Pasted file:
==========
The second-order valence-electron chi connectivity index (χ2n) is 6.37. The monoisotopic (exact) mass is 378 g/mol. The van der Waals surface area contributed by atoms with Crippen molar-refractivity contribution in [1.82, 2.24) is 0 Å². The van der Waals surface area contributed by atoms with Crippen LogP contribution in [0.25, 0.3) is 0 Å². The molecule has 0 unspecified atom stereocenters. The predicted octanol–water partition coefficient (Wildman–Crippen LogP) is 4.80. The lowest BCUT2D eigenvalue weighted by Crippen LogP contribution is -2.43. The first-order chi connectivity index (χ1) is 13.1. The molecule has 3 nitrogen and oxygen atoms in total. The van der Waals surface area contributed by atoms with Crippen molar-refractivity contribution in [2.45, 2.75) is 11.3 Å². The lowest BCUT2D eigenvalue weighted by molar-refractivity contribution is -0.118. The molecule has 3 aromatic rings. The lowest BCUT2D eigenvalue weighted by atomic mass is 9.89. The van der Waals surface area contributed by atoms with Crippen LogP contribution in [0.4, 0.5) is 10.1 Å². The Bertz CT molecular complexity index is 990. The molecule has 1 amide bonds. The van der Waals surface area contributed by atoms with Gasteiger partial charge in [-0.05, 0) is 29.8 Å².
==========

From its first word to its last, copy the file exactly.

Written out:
The second-order valence-electron chi connectivity index (χ2n) is 6.37. The monoisotopic (exact) mass is 378 g/mol. The van der Waals surface area contributed by atoms with Crippen molar-refractivity contribution in [1.82, 2.24) is 0 Å². The van der Waals surface area contributed by atoms with Crippen LogP contribution in [0.25, 0.3) is 0 Å². The molecule has 0 unspecified atom stereocenters. The predicted octanol–water partition coefficient (Wildman–Crippen LogP) is 4.80. The lowest BCUT2D eigenvalue weighted by Crippen LogP contribution is -2.43. The first-order chi connectivity index (χ1) is 13.1. The molecule has 3 nitrogen and oxygen atoms in total. The van der Waals surface area contributed by atoms with Crippen molar-refractivity contribution in [2.45, 2.75) is 11.3 Å². The lowest BCUT2D eigenvalue weighted by molar-refractivity contribution is -0.118. The molecule has 3 aromatic rings. The lowest BCUT2D eigenvalue weighted by atomic mass is 9.89. The van der Waals surface area contributed by atoms with Crippen LogP contribution in [0.4, 0.5) is 10.1 Å². The Bertz CT molecular complexity index is 990. The molecule has 1 amide bonds. The van der Waals surface area contributed by atoms with Gasteiger partial charge in [-0.05, 0) is 29.8 Å².